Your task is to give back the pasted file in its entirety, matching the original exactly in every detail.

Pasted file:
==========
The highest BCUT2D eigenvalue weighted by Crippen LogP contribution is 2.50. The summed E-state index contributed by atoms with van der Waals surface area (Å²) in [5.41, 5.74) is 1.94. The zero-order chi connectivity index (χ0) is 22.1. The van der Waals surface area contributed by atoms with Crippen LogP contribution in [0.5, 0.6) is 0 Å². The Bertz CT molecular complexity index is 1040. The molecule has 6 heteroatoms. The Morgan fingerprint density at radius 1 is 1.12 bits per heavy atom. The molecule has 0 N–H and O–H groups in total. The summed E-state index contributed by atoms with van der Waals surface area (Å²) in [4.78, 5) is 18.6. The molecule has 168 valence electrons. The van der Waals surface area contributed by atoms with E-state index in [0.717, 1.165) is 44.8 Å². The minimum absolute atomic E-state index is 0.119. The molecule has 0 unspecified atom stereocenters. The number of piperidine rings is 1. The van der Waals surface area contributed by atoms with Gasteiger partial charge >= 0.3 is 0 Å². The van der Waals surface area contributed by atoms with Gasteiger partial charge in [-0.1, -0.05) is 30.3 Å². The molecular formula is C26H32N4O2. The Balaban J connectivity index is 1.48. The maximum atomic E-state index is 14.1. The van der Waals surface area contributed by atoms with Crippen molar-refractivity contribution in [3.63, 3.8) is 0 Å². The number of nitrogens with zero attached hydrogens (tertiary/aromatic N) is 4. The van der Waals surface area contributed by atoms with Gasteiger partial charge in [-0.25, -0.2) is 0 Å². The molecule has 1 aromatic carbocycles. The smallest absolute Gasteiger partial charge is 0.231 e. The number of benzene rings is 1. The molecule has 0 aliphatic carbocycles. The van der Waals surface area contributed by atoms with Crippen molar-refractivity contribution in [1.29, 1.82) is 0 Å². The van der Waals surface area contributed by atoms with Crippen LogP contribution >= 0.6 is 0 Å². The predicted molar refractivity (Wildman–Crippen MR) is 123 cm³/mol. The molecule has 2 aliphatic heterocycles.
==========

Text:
The highest BCUT2D eigenvalue weighted by Crippen LogP contribution is 2.50. The summed E-state index contributed by atoms with van der Waals surface area (Å²) in [5.41, 5.74) is 1.94. The zero-order chi connectivity index (χ0) is 22.1. The van der Waals surface area contributed by atoms with Crippen LogP contribution in [0.5, 0.6) is 0 Å². The Bertz CT molecular complexity index is 1040. The molecule has 6 heteroatoms. The Morgan fingerprint density at radius 1 is 1.12 bits per heavy atom. The molecule has 0 N–H and O–H groups in total. The summed E-state index contributed by atoms with van der Waals surface area (Å²) in [4.78, 5) is 18.6. The molecule has 168 valence electrons. The van der Waals surface area contributed by atoms with E-state index in [0.717, 1.165) is 44.8 Å². The minimum absolute atomic E-state index is 0.119. The molecule has 0 unspecified atom stereocenters. The number of piperidine rings is 1. The van der Waals surface area contributed by atoms with Gasteiger partial charge >= 0.3 is 0 Å². The van der Waals surface area contributed by atoms with Gasteiger partial charge in [-0.1, -0.05) is 30.3 Å². The molecular formula is C26H32N4O2. The Balaban J connectivity index is 1.48. The maximum atomic E-state index is 14.1. The van der Waals surface area contributed by atoms with Crippen molar-refractivity contribution in [3.63, 3.8) is 0 Å². The number of nitrogens with zero attached hydrogens (tertiary/aromatic N) is 4. The van der Waals surface area contributed by atoms with Gasteiger partial charge in [-0.25, -0.2) is 0 Å². The molecule has 1 aromatic carbocycles. The smallest absolute Gasteiger partial charge is 0.231 e. The number of benzene rings is 1. The molecule has 0 aliphatic carbocycles. The van der Waals surface area contributed by atoms with Crippen molar-refractivity contribution in [1.29, 1.82) is 0 Å². The van der Waals surface area contributed by atoms with Crippen LogP contribution >= 0.6 is 0 Å². The predicted molar refractivity (Wildman–Crippen MR) is 123 cm³/mol. The molecule has 2 aliphatic heterocycles.